Ford Motor Company reported January sales were 127,317, up 13% from 2009, as the killing of the Mercury brand and a 27% decline in sales to daily rental companies hurt results in a U.S. industry that was up 17% overall. Mustang and Taurus posted sales declines as a result. Overall fleet sales were down 10%, but still comprise 30% of Ford’s sales mix.
However, retail sales climbed 27% versus a year ago. Retail sales for cars grew 35%, 22% for sport utilities and 24% for trucks. In total, retail sales accounted for 90,000 units.
Ford appears to be under pressure from a resurgent General Motors, whose marketing executives now can devote their energies to only four brands, a steady stream of new products, and targeted incentives similar to the ones that severely hurt Ford’s European sales in 2010 and sent its share prices sharply downward last week.
Still, Ford Fusion continues to be a strong seller. The mid-size sedan set a January sales record of 14,346, up 18%. In 2010, Fusion set a full year sales record of 219,219 – the first time since 2004 a Ford car has passed the 200,000 milestone.
And Ford, too, can also count on several significant new product introductions this year, including the Explorer, Fiesta and Focus. Above all, one month does not a year make. This is going to be a complicated toughly contested sales year.
Fiesta posted January sales of 4,270. The Los Angeles region continues to be the top-selling region for Ford’s smallest car. Focus sales decreased 13% to 9,014. A new Focus arrives in dealerships this spring. Ford Taurus sales were down 23% at 2,896. Ford Mustang sales were down 33% at 3,165. And the Crown Victoria, which Ford is in the process of killing, was up 25% at 3,923.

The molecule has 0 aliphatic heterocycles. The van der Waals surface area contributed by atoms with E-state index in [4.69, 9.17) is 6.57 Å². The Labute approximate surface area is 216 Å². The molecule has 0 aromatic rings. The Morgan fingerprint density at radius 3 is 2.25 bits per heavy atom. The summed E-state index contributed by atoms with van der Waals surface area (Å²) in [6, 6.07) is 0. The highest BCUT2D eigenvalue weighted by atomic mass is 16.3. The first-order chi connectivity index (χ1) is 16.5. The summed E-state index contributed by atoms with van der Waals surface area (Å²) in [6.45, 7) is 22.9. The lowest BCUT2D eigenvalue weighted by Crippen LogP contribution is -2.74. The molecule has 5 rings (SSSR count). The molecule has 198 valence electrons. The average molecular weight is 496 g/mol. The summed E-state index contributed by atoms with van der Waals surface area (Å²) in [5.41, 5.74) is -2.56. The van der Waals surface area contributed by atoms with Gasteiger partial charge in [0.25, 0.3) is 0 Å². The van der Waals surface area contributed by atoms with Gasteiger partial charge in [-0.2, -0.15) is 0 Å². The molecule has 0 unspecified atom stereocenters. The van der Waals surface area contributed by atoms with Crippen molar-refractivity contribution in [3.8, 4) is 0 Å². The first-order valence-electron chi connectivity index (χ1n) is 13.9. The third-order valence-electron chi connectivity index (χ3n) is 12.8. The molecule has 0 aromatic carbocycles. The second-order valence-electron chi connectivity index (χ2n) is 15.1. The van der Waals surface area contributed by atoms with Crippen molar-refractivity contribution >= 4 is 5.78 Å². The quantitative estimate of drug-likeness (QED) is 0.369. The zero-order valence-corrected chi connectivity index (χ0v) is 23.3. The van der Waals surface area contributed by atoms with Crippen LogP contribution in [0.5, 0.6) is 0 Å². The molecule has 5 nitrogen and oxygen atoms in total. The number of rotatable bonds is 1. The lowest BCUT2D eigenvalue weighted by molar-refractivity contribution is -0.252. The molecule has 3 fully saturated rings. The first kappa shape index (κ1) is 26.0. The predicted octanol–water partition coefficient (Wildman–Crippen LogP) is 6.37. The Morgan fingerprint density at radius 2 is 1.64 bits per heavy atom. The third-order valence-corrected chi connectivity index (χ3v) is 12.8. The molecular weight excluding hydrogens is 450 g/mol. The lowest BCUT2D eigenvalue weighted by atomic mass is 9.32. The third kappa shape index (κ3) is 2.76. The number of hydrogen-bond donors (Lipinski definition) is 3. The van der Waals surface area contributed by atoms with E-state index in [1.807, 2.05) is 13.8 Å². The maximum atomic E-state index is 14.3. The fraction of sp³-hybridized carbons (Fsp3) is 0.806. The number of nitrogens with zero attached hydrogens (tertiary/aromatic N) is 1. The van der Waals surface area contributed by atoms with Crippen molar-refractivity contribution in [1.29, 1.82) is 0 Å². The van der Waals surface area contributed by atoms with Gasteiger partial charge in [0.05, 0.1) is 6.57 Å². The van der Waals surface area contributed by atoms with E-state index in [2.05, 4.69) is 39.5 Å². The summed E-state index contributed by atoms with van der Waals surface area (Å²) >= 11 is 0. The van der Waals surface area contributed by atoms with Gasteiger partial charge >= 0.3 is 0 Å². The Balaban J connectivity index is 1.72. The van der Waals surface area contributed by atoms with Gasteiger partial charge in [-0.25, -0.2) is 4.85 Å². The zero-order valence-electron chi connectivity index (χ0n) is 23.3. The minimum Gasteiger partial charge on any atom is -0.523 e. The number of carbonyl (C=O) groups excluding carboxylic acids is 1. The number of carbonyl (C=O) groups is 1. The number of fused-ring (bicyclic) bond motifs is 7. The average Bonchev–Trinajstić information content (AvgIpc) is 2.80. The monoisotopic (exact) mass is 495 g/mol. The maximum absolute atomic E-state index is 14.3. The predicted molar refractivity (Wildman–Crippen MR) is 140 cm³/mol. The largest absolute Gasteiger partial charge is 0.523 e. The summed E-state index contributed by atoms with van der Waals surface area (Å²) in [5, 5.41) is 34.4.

Escape was up 29% at 13,973. Edge at 8,918 was up 43%. Flex was off 18%, to 2,000 units. Taurus X is now gone. Explorer – all new and based on the Taurus soared 73%, to 7,351 units. And the Expedition stayed even at 2,611.
Ford F-Series had strong January sales of 35,806, up 30%. In 2010, F-Series sales totaled 528,349, up 28% versus 2009. F-Series has been the best-selling truck in America for 34 years in a row and the best-selling vehicle, car or truck, for 29 straight years.
Ford’s Econoline and Transit Connect vans captured more than 60% of the commercial van market in 2010. In January, Econoline sales totaled 7,979, up 29% versus a year ago. Transit Connect sales totaled 2,072, up 78%.
Ford had six of the top eight vehicles registered to commercial fleet customers in 2010 and an industry-leading 38% share of the commercial fleet market, based on November calendar-year-to-date registrations.
Lincoln remains a significant challenge to marketers, one that will likely continue for years as few buyers consider it a luxury vehicle. Overall Lincoln sales were off 21% in January to 5,558 units, with only the newish MKZ and MKX posting modest gains, totaling a little more than 3,000 units. For comparison, Cadillac sold 12, 580 vehicles a 49% year-over-year increase in January.
It’s all over for Mercury but a footnote, but it will haunt Ford sales results for much of the year. Here it is:
* Sales were down from 5,482 units last January to 248 Grand Marquis sedans.